I’m sure the writer is a good kid, and I mean no disrespect. But it’s going to take more than being a good kid to succeed in the 21st century economy. Here’s a reality check for you:

  1. Technology is good.
  2. Knowledge of technology is good.
  3. Technology and the knowledge of how to use it makes us more efficient as a society.
  4. Efficiency is good. More efficient = more productive. The standard of living increases for everybody as a direct result of technology.
  5. Television and computers have already merged. You don’t have to watch TV the old way. TiVo it. Or watch it on YouTube. President-Elect Barack Obama was elected as a direct result of a technology-centered campaign.
  6. Ignore technology at your own peril.

By way of comparison, I first got my MySpace (and later Facebook) account to keep up with my young and hip niece and nephew (who were then in high school and are now in college). My 10-year-old daughter has her own money-making blog. My 12-year-old son composes music with Garage Band on our iMac. And my 14-year-old son uploaded his first video to YouTube before I did. All of these kids are learning, growing, and opening doors of opportunity as a direct result of being technologically literate.

You can also learn about cooking, quilting, and landscaping on the Internet.

So this technology-is-stupid-even-though-I-have-not-tried-it attitude must end. Or we as a nation will be left behind. I’m pretty sure the kids in India, China, and Europe know how to use Facebook. Computer illiteracy in the 21st century is at least as dangerous as book illiteracy in the 19th century. Keep up or be left behind.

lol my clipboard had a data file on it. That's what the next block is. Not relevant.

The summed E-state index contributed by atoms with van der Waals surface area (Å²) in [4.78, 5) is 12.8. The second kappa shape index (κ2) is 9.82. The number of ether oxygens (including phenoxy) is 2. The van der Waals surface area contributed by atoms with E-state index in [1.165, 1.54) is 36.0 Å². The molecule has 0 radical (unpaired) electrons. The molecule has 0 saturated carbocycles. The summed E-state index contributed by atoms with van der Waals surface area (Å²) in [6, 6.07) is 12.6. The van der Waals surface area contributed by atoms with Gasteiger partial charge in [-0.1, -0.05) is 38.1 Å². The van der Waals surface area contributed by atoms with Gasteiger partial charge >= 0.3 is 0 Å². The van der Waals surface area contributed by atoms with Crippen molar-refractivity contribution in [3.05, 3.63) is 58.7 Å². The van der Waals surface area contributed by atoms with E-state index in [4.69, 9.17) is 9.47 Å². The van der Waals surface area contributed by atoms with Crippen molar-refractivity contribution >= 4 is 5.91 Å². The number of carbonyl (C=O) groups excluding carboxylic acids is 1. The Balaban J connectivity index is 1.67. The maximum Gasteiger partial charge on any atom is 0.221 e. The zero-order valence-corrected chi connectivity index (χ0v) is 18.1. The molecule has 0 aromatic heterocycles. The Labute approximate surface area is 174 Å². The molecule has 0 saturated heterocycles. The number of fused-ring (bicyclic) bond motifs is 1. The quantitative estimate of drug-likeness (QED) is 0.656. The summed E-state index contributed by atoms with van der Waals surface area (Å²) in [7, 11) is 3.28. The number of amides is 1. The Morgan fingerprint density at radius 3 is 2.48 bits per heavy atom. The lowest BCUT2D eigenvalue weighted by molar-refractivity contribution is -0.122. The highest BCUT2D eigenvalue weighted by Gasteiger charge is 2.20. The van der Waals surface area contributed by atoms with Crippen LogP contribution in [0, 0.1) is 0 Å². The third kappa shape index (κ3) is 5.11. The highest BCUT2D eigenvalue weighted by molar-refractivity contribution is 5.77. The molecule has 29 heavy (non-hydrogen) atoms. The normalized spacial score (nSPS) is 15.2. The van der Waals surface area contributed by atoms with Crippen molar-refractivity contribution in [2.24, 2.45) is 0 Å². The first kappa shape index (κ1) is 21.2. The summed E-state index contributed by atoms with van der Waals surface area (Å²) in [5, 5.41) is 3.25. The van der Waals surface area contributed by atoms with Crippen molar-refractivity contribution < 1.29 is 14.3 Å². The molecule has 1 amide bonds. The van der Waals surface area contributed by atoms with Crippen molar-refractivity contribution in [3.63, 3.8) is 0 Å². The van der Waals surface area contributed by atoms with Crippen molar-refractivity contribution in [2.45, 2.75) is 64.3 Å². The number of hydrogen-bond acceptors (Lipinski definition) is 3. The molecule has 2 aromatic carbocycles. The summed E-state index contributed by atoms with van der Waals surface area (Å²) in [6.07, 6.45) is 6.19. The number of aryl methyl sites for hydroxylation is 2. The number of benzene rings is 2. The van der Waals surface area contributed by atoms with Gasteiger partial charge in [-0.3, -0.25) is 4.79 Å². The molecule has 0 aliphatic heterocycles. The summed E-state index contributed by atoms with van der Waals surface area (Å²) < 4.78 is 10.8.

Technology is good. Ignorance is not a virtue.


5 Replies to “* Ignorance Is Not A Virtue”

  1. OK, I get your point, but I think you are wrong in how you worded parts of it:

    > 1. Technology is good.

    Technology is neither good nor bad. Technology can be put to good uses, or bad uses, or neutral uses. But technology itself does not have virture.

    >4. Efficiency is good.

    Efficiency of good things can be good (but not always – see ’87 stock crash e.g.). Anyone who has automated something so that it can do a 100 things in the time it will take you to do one otherwise, and done it wrong, knows how bad efficiency can be when not implemented correctly.

    I think a more appropriate sentiment is that technology is not inherently bad, it can make your life better and more productive (and it can do the opposite just as easily). But ignoring technology is limiting, just as much as hyper-focusing on it is.

    Learn to use technology and incorporate it into your life, but learn to live in the real world with a limited amount of technology too – it will help you appreciate where technology really does provide an advantage.